The English Bulldog is one of the most easily recognizable breeds in the world! With his squat, sturdy frame and wrinkled, jowly face, these pups’ certainly don’t go unnoticed in the dog park. So, it’s no surprise that bulldogs are extremely popular as family pets, ranking at number four of 193 breeds, according to the American Kennel Club. The AKC classes the breed as members of the non-sporting group.
They are pretty low-maintenance dogs, requiring only a moderate amount of grooming and exercise. That, together with a gentle, sweet, people-oriented disposition makes the bulldog a wonderful family pet. They do have some health concerns, but most are easily managed, even by first-time dog owners. They can also be stubborn, and there are easier breeds to train.
In this article, we find out more about the breed, including taking a look at the breed’s history, his character, and the health issues that can affect the breed. So, is the bulldog the ideal four-legged friend for you? Let’s find out more about our favorite flat-faced breed!
It’s thought that Bulldogs first appeared in 13th century England, specifically for the “sport” of bullbaiting. These dogs were probably much larger and heavier than their modern relatives and most likely had a more aggressive temperament, as they were bred for fighting.
In 1835, bullbaiting was banned. However, the Bulldog continued to be used in the pit-dog fighting events that took place around that time in the shady, underground world of gambling dens.
To produce the perfect fighting dog, gamblers crossed the original Bulldog with various terriers, resulting in the appearance of lighter-weight, smaller breeds such as the bull terrier and pit bull terrier.
By 1886, the breed was much more like the breed we know today. These dogs were smaller, sweeter tempered, and more mellow, rapidly becoming family favorites as pets. The Bulldog, with his Churchillian features, was adopted as the national symbol of England, thanks to his striking resemblance to Winston Churchill, England’s Prime Minister during World War II.
Across the Pond in the U.S., the Bulldog became the mascot of many sports teams, including those of Yale University. During World War I, the tenacious bulldog became the mascot of the U.S. Marine Corps and still holds that honor today. Did you know that all Marine bulldogs are called, Chesty?
Today, most Bulldogs enjoy a quiet life as family pets. However, there are some exceptions, as Rudy proves in this video clip!
English Bulldogs are excellent family companions. They are great with kids and can do just fine in a multi-pet household if they are properly socialized as puppies. They do have a slightly higher prey drive, so you’ll need to watch that if you have any cats in your home, and correct the behavior early on.
English Bulldogs are highly independent. They can be stubborn, and difficult to train. They are highly food motivated, so this can help when it comes to getting them to listen. Some pups will be more prone to separation anxiety. Because of this, you’ll need to make sure you do your best to create a relaxing home environment they don’t look to escape from. English Bulldogs are known as escape artists, so when they get anxious or bored, they will look for ways to start to explore. Because of their stout stature, they can easily get through fencing or barriers that aren’t properly secured.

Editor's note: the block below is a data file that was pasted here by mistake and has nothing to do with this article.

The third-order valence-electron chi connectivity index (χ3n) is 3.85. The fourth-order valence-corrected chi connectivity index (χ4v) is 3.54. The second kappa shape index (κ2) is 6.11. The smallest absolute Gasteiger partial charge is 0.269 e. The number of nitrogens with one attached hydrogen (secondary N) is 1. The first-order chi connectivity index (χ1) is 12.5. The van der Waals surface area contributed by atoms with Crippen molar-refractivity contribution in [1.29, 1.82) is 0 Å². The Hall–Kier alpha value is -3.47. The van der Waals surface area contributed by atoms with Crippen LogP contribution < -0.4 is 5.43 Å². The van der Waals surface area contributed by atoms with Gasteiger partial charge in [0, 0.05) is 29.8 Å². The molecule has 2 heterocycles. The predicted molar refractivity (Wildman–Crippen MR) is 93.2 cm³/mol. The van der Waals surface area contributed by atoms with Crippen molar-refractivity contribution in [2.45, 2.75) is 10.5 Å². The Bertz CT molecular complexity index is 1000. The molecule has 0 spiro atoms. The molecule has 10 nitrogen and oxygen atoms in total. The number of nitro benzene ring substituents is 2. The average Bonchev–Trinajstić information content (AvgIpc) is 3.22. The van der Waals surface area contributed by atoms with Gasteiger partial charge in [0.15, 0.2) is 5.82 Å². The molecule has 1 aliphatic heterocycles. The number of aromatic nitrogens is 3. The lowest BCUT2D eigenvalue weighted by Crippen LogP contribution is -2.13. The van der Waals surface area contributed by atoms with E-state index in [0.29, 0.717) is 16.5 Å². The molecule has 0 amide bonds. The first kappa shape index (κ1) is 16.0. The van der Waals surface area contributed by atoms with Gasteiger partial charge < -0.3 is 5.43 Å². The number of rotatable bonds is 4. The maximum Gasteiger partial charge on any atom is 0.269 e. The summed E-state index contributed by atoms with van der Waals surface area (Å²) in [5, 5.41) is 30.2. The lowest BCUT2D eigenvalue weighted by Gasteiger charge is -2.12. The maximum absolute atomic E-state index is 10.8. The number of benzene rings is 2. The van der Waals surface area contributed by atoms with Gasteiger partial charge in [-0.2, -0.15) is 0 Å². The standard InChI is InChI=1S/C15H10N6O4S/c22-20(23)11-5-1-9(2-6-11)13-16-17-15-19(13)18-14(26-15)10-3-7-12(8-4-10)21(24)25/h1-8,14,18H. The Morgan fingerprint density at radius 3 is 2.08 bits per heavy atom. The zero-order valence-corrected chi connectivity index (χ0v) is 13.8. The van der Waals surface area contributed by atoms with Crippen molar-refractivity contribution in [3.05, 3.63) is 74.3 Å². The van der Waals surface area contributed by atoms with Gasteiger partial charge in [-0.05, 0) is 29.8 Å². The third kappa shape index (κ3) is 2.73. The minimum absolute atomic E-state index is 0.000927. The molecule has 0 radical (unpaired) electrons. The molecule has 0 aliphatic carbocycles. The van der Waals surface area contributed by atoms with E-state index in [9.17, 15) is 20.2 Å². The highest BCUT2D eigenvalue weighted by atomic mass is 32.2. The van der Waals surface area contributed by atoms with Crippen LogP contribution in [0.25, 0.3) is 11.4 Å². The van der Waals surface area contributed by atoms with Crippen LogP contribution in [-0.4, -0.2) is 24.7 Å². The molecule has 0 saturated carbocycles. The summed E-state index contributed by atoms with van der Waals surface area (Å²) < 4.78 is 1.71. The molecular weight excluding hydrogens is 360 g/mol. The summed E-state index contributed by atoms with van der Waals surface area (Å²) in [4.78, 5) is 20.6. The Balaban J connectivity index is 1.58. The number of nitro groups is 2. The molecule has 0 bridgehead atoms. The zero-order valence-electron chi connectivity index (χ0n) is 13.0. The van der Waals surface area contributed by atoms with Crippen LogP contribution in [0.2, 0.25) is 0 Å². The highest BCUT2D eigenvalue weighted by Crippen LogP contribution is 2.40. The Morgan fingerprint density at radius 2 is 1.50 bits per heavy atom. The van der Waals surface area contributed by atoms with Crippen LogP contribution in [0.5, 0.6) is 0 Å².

Overall, the English Bulldog can make a fantastic dog for any family. As long as they are exercised properly, they will tend to be more couch potatoes than active dogs. They’d rather lay in your lap than go play fetch on most occasions, and they will be protective of your family, especially children.
Size & Appearance
A male English Bulldog can grow to weigh a hefty 60+ pounds. Females weigh a little less at around 40 pounds. Both sexes grow to be about 14 to 15 inches tall at the shoulder. If you are thinking your family will need a smaller dog, consider looking at a French Bulldog, because their size is smaller when compared to an English Bulldog. Keep in mind that these dogs are stout. They are short and muscular. You’ll need to be prepared to handle an independent breed that packs plenty of strength into such a small frame.
English Bulldogs have a smaller and flatter face. They are known as a Brachycephalic Dog Breed, which can lead to health problems if they are not properly monitored. This is also one of the reasons many owners think they are endearing or cute-looking. Some English Bulldogs suffer from an underbite, which leads their lower jaw and teeth to stick out further than the top of their jawline, exposing their lower teeth.
Coat & Colors
They have a short coat that doesn’t shed much. English Bulldogs are single coated, which means that they will shed about the same amount through an entire year. They don’t blow their coat like other breeds, which means grooming costs should be relatively consistent.